I commend his work to South Carolina's education professionals for several reasons, in addition to its reliance on facts, figures, rational thought and reasonable solutions. He's a South Carolinian himself, with a career rooted in public education. His essays are heavily noted and linked to external primary sources. And he communicates his perspectives clearly and forcefully.
This isn't to say that I agree with all of his assertions or perspectives, but his is a voice that should be included in conversations around public education and its so-called reforms (or de-forms), around South Carolina's cultural attitudes toward education and around directions forward.
His most recent essay, for instance, takes on our just-concluded Republican presidential primary and the hardline positions taken by education reformers/deformers, finding each to have benefited from "popular assumptions and stereotypes."
In The New York Times, Charles Blow has documented both the pervasive racism and classism coming from the Republican candidates for president (inequality, anti-black rhetoric, and envy) and the lack of credibility of their narratives. Yet, polls in SC during the primary season show that refrains about free markets, an equitable America, and deficit views of people and children living in poverty work among the majority Republican electorate.
As I noted, PLThomasEdD's text at Daily Kos is heavily-linked to primary sources, so I urge readers to read him there and take advantage of the research links.
The release of Waiting for "Superman" as well as the popular reaction to the documentary revealed that charges about "bad" teachers, corrupt teachers' unions, "miracle" charter schools, and the "missionary zeal" of Teach for America (TFA) recruits are as compelling as the race and class baiting among Republican candidates—again despite ample evidence that the documentary and its central claims are misleading at best.
Republican candidates for president depend on assumptions and stereotypes to drive their agendas and candidacies just as "no excuses" education reformers require several narratives to remain robust in the public in order for their agenda to control education policy in the U.S.: (1) poverty is not an excuse (success and failure are earned, lying in each person and not social mechanisms), (2) teacher quality is the most powerful element in student learning, (3) teachers' unions are preserving a failed status quo, and (4) accountability built on standards and testing are central to sustained education reform.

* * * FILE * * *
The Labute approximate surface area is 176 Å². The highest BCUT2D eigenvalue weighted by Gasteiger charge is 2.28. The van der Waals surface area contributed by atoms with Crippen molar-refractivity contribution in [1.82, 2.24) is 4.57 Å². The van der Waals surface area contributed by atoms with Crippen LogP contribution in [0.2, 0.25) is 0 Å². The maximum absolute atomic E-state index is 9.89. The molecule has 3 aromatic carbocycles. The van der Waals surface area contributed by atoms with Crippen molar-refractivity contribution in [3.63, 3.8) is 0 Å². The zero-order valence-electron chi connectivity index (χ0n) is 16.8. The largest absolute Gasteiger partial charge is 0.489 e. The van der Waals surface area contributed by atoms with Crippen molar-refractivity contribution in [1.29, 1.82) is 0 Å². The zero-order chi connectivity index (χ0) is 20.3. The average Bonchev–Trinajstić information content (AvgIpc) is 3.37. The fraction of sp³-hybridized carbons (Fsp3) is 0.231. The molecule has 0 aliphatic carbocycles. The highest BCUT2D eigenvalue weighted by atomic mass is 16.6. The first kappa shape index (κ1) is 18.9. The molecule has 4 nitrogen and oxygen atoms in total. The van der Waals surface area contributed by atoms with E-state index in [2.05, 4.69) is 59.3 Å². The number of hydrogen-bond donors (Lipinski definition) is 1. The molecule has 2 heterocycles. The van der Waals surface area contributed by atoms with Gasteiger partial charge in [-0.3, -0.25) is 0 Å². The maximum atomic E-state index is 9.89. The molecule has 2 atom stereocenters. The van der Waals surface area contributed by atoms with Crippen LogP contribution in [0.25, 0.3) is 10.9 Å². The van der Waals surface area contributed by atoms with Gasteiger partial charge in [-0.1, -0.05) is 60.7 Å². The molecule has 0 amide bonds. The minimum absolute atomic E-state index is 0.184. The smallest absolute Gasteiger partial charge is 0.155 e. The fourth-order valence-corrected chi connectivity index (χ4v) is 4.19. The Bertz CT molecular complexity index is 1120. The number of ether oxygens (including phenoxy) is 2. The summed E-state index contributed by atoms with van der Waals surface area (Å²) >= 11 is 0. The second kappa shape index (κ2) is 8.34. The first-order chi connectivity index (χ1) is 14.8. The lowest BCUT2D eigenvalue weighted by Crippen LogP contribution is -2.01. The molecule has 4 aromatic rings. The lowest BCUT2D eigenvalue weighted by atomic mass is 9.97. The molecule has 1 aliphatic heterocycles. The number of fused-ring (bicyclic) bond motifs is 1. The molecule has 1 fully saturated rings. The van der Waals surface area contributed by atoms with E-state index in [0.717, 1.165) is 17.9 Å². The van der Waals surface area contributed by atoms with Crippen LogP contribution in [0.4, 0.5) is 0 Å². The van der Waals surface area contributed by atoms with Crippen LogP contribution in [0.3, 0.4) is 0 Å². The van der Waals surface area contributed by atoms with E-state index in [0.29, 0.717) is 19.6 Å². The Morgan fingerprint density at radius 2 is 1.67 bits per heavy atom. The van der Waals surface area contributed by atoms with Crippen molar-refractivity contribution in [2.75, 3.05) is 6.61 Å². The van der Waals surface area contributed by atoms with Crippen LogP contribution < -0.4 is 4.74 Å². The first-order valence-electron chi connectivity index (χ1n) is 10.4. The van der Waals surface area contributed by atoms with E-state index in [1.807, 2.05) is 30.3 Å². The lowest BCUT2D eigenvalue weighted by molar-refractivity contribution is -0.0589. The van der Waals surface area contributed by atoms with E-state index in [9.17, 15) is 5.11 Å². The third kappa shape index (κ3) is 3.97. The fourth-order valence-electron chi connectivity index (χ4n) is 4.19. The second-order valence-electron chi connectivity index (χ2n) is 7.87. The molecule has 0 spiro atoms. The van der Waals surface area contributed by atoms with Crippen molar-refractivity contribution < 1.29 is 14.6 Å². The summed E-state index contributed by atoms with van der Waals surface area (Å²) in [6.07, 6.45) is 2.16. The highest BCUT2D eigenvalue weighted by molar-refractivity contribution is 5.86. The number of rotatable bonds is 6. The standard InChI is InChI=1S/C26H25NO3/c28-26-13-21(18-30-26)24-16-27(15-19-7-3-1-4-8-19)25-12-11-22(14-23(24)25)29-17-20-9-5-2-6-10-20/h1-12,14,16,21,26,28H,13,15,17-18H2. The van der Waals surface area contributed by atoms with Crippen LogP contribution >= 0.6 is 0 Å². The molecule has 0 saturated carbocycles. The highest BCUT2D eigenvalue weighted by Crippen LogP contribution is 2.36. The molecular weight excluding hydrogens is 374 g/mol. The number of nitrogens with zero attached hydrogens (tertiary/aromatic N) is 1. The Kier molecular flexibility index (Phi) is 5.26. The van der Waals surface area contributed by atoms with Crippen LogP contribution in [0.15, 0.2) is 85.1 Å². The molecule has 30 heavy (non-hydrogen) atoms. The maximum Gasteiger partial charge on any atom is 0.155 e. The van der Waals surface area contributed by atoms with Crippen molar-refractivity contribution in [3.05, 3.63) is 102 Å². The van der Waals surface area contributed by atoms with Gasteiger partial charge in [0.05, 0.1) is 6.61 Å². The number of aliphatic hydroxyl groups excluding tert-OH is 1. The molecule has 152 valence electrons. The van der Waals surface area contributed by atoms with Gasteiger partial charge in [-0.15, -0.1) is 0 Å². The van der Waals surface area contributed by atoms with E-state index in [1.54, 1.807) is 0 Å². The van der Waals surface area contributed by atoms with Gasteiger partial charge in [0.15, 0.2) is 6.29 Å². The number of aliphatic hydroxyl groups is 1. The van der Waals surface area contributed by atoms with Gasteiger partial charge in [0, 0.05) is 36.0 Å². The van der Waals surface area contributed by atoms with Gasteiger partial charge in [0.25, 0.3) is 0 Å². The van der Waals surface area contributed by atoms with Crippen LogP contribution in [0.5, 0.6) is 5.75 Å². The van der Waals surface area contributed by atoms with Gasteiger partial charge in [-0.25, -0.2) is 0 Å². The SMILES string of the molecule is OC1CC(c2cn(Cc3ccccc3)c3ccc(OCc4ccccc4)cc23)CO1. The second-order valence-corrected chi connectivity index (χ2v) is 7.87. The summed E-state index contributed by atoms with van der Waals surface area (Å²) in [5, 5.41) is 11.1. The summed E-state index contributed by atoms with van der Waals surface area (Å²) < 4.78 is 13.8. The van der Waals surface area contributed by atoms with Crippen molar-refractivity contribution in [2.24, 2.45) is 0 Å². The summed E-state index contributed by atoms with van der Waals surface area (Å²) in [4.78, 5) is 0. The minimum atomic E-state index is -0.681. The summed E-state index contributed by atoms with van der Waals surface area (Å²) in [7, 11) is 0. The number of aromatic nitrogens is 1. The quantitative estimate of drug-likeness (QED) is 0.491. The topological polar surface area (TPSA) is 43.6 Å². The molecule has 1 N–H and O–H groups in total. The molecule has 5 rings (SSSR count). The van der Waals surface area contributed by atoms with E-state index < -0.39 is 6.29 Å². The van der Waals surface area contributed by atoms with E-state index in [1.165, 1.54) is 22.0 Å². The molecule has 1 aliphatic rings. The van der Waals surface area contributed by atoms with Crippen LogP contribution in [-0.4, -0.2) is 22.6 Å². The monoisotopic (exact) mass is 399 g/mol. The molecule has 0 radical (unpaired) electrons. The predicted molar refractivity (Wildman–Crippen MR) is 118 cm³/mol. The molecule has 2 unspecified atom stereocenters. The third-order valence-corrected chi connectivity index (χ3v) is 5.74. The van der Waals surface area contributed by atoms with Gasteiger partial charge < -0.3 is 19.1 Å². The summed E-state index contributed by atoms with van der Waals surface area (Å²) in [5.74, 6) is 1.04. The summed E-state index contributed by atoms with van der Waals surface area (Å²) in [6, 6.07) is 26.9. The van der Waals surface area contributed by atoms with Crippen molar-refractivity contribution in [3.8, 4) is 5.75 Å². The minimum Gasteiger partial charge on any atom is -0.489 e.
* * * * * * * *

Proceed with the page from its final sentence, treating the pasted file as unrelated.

While SC is the crucible de jure for the 2012 race for presidency in the U.S., let's test (again) as well the claims from "no excuses" reformers in the context of SC.
Here is where being a veteran educator, being a South Carolinian, being familiar with the research literature and contemporary viewpoints, and being capable of synthesizing multiple conclusions into a rational whole proves useful in addressing these topics. Most of the voices given attention in South Carolina on matters pertaining to public education and reform don't combine any two or more of these characteristics.
PLThomasEdD takes apart four grand claims in grand style:
(1) If poverty is not an excuse, then how do we explain the powerful and persistent correlation between poverty/affluence and tests scores? Consider that a recent ranking of the 100 worst schools in the U.S. included over 70 schools from SC. Setting aside the egregious problems with ranking, this list is notable since it reflects what we can safely say about nearly all designations of failing or "bad" schools -- a high rate of poverty. To offer context, I paired with this listing the poverty indices from the SC department of education, revealing that nearly all of the schools labeled "worst" had poverty rates above 90 (out of 100). While suggesting that anyone is using poverty as an excuse is essentially a strawman argument, we must confront that "no excuses" reformers are stating that all of these schools, nearly three-fourths of the list, are filled with students and teachers who simply aren't trying hard enough. That defies logic, but does mask what these correlations between test scores and poverty show: Education alone is not enough to overcome the varied and extensive consequences of poverty.
I would add that much of the data entered into evidence by Carl Epps and Steve Morrison in the ongoing Abbeville v South Carolina case reflected this very conclusion; some of their powerpoint presentations are still available online for review.